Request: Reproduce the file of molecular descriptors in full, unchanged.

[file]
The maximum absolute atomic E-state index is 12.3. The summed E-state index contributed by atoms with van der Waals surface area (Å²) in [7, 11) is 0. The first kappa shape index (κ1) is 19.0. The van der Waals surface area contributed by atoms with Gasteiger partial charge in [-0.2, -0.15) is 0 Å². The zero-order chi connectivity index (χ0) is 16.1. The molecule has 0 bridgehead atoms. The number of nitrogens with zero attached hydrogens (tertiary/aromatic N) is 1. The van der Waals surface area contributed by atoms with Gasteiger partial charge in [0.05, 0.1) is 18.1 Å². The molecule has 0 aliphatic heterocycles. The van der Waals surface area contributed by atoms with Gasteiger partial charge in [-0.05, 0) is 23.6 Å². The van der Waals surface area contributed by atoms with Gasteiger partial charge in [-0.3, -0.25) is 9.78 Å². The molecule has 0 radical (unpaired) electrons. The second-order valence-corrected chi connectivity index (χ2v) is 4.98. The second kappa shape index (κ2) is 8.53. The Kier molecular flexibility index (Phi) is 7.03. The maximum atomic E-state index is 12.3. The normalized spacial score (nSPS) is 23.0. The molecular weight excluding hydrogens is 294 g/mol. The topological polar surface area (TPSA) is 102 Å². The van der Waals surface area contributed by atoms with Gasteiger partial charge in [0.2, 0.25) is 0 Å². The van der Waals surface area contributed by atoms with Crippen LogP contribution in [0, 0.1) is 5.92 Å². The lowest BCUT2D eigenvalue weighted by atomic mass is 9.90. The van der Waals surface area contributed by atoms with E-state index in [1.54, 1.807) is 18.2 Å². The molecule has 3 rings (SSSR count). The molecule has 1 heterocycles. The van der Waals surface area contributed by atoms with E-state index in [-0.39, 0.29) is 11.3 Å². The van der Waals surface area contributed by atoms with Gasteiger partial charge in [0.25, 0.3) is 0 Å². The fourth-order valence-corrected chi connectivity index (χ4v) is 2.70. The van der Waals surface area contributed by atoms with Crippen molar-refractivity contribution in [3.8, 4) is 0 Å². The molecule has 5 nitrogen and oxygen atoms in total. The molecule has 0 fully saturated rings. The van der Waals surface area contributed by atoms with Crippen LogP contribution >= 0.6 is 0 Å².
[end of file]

The maximum absolute atomic E-state index is 12.3. The summed E-state index contributed by atoms with van der Waals surface area (Å²) in [7, 11) is 0. The first kappa shape index (κ1) is 19.0. The van der Waals surface area contributed by atoms with Gasteiger partial charge in [-0.2, -0.15) is 0 Å². The zero-order chi connectivity index (χ0) is 16.1. The molecule has 0 bridgehead atoms. The number of nitrogens with zero attached hydrogens (tertiary/aromatic N) is 1. The van der Waals surface area contributed by atoms with Gasteiger partial charge in [0.05, 0.1) is 18.1 Å². The molecule has 0 aliphatic heterocycles. The van der Waals surface area contributed by atoms with Gasteiger partial charge in [-0.05, 0) is 23.6 Å². The van der Waals surface area contributed by atoms with Gasteiger partial charge in [-0.3, -0.25) is 9.78 Å². The molecule has 0 radical (unpaired) electrons. The second-order valence-corrected chi connectivity index (χ2v) is 4.98. The second kappa shape index (κ2) is 8.53. The Kier molecular flexibility index (Phi) is 7.03. The maximum atomic E-state index is 12.3. The normalized spacial score (nSPS) is 23.0. The molecular weight excluding hydrogens is 294 g/mol. The topological polar surface area (TPSA) is 102 Å². The van der Waals surface area contributed by atoms with Gasteiger partial charge in [0.2, 0.25) is 0 Å². The van der Waals surface area contributed by atoms with Crippen LogP contribution in [0, 0.1) is 5.92 Å². The lowest BCUT2D eigenvalue weighted by atomic mass is 9.90. The van der Waals surface area contributed by atoms with E-state index in [1.54, 1.807) is 18.2 Å². The molecule has 3 rings (SSSR count). The molecule has 1 heterocycles. The van der Waals surface area contributed by atoms with E-state index in [-0.39, 0.29) is 11.3 Å². The van der Waals surface area contributed by atoms with Gasteiger partial charge in [0.25, 0.3) is 0 Å². The fourth-order valence-corrected chi connectivity index (χ4v) is 2.70. The van der Waals surface area contributed by atoms with Crippen molar-refractivity contribution in [3.8, 4) is 0 Å². The molecule has 5 nitrogen and oxygen atoms in total. The molecule has 0 fully saturated rings. The van der Waals surface area contributed by atoms with Crippen LogP contribution >= 0.6 is 0 Å².